Dr Michael Hahn

michael han

Dr Michael Hahn

Research Associate

Academic Summary

  • Pontifical Institute of Mediaeval Studies, Postdoctoral Pontifical Licence in Mediaeval Studies, 2021-present
  • University of St Andrews, PhD in Historical and Systematic Theology, 2016-2020
  • University of Oxford (Oriel College), MSt in Ecclesiastical History, 2015-2016
  • University of St Andrews, MA (Undergraduate) in Theological Studies, 2011-2015

Research interests

  • Franciscan spirituality, mystical theology, medieval theology, Church history, gender and theology


  • Programme Leader for Postgraduate Programmes in Christian Spirituality at Sarum College, Salisbury 
  • Tutor in the History of Christianity at University of London 
  • Affiliated Researcher at the Ruusbroec Institute, University of Antwerp 



  • In Progress: Bonaventure, Angela of Foligno and Late-Medieval Mystical Theologies: Annihilation, Hierarchization and the Spirituality of Franciscans. Monograph under contract with Routledge’s ‘Contemporary Theological Explorations in Mysticism’ series. Manuscript to be submitted March 2023.

Edited Books 

  • In Progress: Edited with Pablo Acosta-García. A Companion to Angela of Foligno. Brill Companions to the Christian Tradition, 500-1800. Under contract. Manuscript to be submitted September 2024.

Peer-Reviewed Journal Articles and Book Chapters 

  • Forthcoming: ‘Poverty and Gender.’ In A Cultural History of Poverty in the Medieval Age (800-1450). Edited by Eliza Buhrer. A Cultural History of Poverty, vol. 2. London: Bloomsbury, 2024; forthcoming. [Accepted November 2021.]
  • Forthcoming: ‘God as Lover.’ In The T&T Clark Encyclopedia of Christian Theology. Edited by Jana Bennett, Jason Fout, Stephen Cone and Asle Eikrem. London: T&T Clark, 2023; forthcoming. Solicited contribution. [Accepted August 2022.]
  • Forthcoming:  ‘Becoming nothing in Christianity, Sufism and Buddhism: Why Christian annihilation is not nirvāṇa. A response to Barbara Newman.’ In The Bloombsury Handbook to Comparative Mysticism. Edited by Louise Nelstrop and Saeko Yazaki. London: Bloomsbury, 2023. Solicited contribution. [Accepted March 2023.]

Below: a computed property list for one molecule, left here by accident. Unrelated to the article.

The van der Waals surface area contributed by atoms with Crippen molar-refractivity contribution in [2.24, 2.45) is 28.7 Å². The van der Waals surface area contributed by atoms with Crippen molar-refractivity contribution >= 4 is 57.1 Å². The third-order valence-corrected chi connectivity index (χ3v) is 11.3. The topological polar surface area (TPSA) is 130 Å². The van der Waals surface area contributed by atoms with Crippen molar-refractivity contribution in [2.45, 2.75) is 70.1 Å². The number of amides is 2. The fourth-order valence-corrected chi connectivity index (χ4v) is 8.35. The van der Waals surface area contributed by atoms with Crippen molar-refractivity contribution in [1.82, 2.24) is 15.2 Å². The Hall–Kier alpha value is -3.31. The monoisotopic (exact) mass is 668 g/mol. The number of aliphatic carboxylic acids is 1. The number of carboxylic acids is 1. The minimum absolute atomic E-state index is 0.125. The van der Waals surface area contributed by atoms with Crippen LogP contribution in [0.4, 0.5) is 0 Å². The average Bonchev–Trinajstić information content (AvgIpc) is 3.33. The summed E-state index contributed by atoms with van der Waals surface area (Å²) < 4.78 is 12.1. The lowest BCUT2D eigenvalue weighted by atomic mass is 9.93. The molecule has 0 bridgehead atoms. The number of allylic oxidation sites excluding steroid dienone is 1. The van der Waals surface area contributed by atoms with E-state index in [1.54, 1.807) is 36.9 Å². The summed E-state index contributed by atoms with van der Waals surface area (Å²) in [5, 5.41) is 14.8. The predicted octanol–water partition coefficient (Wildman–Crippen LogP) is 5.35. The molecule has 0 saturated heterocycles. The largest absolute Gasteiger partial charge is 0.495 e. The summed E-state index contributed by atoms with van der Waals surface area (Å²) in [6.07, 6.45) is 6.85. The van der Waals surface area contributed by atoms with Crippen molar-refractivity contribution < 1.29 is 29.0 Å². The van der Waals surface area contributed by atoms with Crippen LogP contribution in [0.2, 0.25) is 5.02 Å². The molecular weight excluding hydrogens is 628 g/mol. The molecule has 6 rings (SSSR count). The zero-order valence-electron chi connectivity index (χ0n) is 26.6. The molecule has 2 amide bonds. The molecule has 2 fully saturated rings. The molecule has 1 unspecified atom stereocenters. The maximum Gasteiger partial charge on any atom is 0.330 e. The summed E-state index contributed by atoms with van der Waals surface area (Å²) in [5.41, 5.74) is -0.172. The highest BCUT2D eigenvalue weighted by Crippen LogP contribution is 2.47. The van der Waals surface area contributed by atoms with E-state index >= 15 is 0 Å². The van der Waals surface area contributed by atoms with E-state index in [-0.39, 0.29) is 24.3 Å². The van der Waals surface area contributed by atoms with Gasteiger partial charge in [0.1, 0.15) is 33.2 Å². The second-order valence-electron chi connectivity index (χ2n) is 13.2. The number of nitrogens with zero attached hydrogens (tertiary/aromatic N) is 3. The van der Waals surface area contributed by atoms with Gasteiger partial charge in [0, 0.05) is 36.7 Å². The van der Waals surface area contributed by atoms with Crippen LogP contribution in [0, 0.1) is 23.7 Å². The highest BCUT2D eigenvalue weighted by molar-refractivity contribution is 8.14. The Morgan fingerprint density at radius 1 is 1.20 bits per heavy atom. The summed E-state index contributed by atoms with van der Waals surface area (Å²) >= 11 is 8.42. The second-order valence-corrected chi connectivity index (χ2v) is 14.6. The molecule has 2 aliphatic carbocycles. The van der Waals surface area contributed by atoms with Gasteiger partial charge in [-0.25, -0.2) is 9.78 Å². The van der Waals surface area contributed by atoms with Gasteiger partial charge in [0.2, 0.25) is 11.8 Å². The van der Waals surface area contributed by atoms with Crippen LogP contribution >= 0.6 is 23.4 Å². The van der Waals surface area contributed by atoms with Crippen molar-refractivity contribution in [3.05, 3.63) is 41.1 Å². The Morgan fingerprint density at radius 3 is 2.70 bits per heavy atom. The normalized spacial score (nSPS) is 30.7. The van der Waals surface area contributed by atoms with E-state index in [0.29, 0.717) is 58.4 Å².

• Forthcoming: ‘Angela of Foligno.’ In The Palgrave Encyclopedia of Medieval Women’s Writing in the Global Middle Ages. Edited by Michelle M. Sauer, Diane Watt, Liz Herbert McAvoy. London: Palgrave Macmillan, 2023; forthcoming. Solicited contribution. [Accepted December 2022.]
  • Forthcoming: ‘Kenotic Christology and Annihilation in Clare of Assisi and Angela of Foligno.’ In Medieval Mystical Women in the West: Growing in the Height of Love. Edited by Rob Faesen and John Arblaster. Contemporary Theological Explorations in Christian Mysticism. Abingdon: Routledge, 2023; forthcoming. Solicited contribution. [Accepted November 2021.]
  • 2016: ‘Pourquoi les reliques de Saint André de Fife n’attirèrent jamais autant de pèlerins que celles de Saint Jacques à Compostelle?’ Compostelle: Cahiers du Centre d’Études, de Recherches et d’Histoire Compostellanes 19 (2016): 10-28.

Popular Publications and Outputs 

Other details

Michael has taught at St Andrews, York St John and as a guest lecturer at Toronto, and now runs the MA programme in Christian Spirituality at Sarum College in Salisbury. As well as finishing work on his book on Bonaventure, Angela of Foligno and Late-Medieval Mystical Theologies, Michael is currently working on two other projects on Angela of Foligno. First, alongside  Pablo Acosta-García, Michael is editing A Companion to Angela of Foligno for Brill, which brings together scholars from the US, Canada, the UK, France, Spain, Italy and Poland to provide an up-to-date companion to Angela, the first in English, and the first in over 25 years in any language. Second, alongside John Arblaster and Anna Dlabakova recently received 450,000 EUR funding from the FWO (Research Foundation, Flanders) to conduct a four-year research project entitled “From Penitent Umbrian Laywoman to the ‘Teacher of Theologians’: How was Angela of Foligno made Magistra Theologorum?” which investigates various case studies from different geographical and confessional perspectives to map out and probe Angela’s theological influence on major figures, and the changing perception of her as a theological teachers in the years between Angela’s death in 1309 and the early to mid-17th century when Angela was called Magistra Theologorum by the Dutch Jesuit Maximilian Sandaeus in 1624 which was then repeated in the Acta Sanctorum